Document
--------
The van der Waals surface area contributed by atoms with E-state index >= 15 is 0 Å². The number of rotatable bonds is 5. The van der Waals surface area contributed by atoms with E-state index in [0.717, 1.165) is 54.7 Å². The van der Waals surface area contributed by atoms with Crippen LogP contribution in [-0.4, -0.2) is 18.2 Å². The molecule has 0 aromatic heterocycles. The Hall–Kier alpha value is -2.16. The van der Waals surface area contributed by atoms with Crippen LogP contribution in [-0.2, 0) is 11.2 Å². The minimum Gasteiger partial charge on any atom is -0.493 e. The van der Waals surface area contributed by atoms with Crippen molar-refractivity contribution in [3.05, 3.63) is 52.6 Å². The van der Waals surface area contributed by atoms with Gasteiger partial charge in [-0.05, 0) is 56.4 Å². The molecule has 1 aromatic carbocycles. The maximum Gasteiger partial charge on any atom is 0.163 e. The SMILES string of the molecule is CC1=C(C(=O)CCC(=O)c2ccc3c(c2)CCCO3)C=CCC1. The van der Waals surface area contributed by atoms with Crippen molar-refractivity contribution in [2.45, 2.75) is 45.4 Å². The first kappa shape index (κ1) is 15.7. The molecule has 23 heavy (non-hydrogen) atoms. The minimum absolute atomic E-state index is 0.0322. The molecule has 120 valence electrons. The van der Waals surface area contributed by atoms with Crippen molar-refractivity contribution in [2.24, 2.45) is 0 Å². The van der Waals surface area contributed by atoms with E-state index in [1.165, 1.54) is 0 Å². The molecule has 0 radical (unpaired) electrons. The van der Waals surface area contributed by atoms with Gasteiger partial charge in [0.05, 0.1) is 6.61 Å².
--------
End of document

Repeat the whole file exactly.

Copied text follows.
The van der Waals surface area contributed by atoms with E-state index >= 15 is 0 Å². The number of rotatable bonds is 5. The van der Waals surface area contributed by atoms with E-state index in [0.717, 1.165) is 54.7 Å². The van der Waals surface area contributed by atoms with Crippen LogP contribution in [-0.4, -0.2) is 18.2 Å². The molecule has 0 aromatic heterocycles. The Hall–Kier alpha value is -2.16. The van der Waals surface area contributed by atoms with Crippen LogP contribution in [-0.2, 0) is 11.2 Å². The minimum Gasteiger partial charge on any atom is -0.493 e. The van der Waals surface area contributed by atoms with Crippen molar-refractivity contribution in [3.05, 3.63) is 52.6 Å². The van der Waals surface area contributed by atoms with Gasteiger partial charge in [-0.05, 0) is 56.4 Å². The molecule has 1 aromatic carbocycles. The maximum Gasteiger partial charge on any atom is 0.163 e. The SMILES string of the molecule is CC1=C(C(=O)CCC(=O)c2ccc3c(c2)CCCO3)C=CCC1. The van der Waals surface area contributed by atoms with Crippen molar-refractivity contribution in [2.45, 2.75) is 45.4 Å². The first kappa shape index (κ1) is 15.7. The molecule has 23 heavy (non-hydrogen) atoms. The minimum absolute atomic E-state index is 0.0322. The molecule has 120 valence electrons. The van der Waals surface area contributed by atoms with Crippen molar-refractivity contribution in [2.24, 2.45) is 0 Å². The van der Waals surface area contributed by atoms with E-state index in [1.165, 1.54) is 0 Å². The molecule has 0 radical (unpaired) electrons. The van der Waals surface area contributed by atoms with Gasteiger partial charge in [0.05, 0.1) is 6.61 Å².